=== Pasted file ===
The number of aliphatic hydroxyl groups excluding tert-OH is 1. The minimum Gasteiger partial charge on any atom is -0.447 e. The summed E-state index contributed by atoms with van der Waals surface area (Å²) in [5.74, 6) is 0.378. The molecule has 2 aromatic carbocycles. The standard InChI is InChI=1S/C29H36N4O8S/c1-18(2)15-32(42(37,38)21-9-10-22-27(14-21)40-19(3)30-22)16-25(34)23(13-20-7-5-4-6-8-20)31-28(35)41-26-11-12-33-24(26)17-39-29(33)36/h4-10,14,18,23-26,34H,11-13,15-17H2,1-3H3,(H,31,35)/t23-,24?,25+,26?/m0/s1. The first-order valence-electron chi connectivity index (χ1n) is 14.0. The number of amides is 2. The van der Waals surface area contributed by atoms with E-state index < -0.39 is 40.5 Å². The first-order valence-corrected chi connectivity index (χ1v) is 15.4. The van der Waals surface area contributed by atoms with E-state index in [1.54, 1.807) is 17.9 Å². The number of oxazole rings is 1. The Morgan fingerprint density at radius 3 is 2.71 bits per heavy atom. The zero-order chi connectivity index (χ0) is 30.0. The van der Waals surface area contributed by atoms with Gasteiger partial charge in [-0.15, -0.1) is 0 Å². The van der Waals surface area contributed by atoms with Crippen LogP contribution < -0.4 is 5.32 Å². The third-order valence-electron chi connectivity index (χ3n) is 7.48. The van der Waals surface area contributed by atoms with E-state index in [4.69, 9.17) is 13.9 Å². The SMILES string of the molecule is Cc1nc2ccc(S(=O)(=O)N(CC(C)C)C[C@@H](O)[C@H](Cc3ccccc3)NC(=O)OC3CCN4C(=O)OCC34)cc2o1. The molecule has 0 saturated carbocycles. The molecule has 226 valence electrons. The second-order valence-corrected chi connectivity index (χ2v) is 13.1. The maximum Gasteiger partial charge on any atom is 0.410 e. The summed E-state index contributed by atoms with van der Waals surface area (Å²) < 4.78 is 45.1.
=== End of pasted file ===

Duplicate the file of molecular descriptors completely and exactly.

The number of aliphatic hydroxyl groups excluding tert-OH is 1. The minimum Gasteiger partial charge on any atom is -0.447 e. The summed E-state index contributed by atoms with van der Waals surface area (Å²) in [5.74, 6) is 0.378. The molecule has 2 aromatic carbocycles. The standard InChI is InChI=1S/C29H36N4O8S/c1-18(2)15-32(42(37,38)21-9-10-22-27(14-21)40-19(3)30-22)16-25(34)23(13-20-7-5-4-6-8-20)31-28(35)41-26-11-12-33-24(26)17-39-29(33)36/h4-10,14,18,23-26,34H,11-13,15-17H2,1-3H3,(H,31,35)/t23-,24?,25+,26?/m0/s1. The first-order valence-electron chi connectivity index (χ1n) is 14.0. The number of amides is 2. The van der Waals surface area contributed by atoms with E-state index < -0.39 is 40.5 Å². The first-order valence-corrected chi connectivity index (χ1v) is 15.4. The van der Waals surface area contributed by atoms with E-state index in [1.54, 1.807) is 17.9 Å². The number of oxazole rings is 1. The Morgan fingerprint density at radius 3 is 2.71 bits per heavy atom. The zero-order chi connectivity index (χ0) is 30.0. The van der Waals surface area contributed by atoms with Gasteiger partial charge in [-0.15, -0.1) is 0 Å². The van der Waals surface area contributed by atoms with Crippen LogP contribution < -0.4 is 5.32 Å². The third-order valence-electron chi connectivity index (χ3n) is 7.48. The van der Waals surface area contributed by atoms with E-state index in [4.69, 9.17) is 13.9 Å². The SMILES string of the molecule is Cc1nc2ccc(S(=O)(=O)N(CC(C)C)C[C@@H](O)[C@H](Cc3ccccc3)NC(=O)OC3CCN4C(=O)OCC34)cc2o1. The molecule has 0 saturated carbocycles. The molecule has 226 valence electrons. The second-order valence-corrected chi connectivity index (χ2v) is 13.1. The maximum Gasteiger partial charge on any atom is 0.410 e. The summed E-state index contributed by atoms with van der Waals surface area (Å²) < 4.78 is 45.1.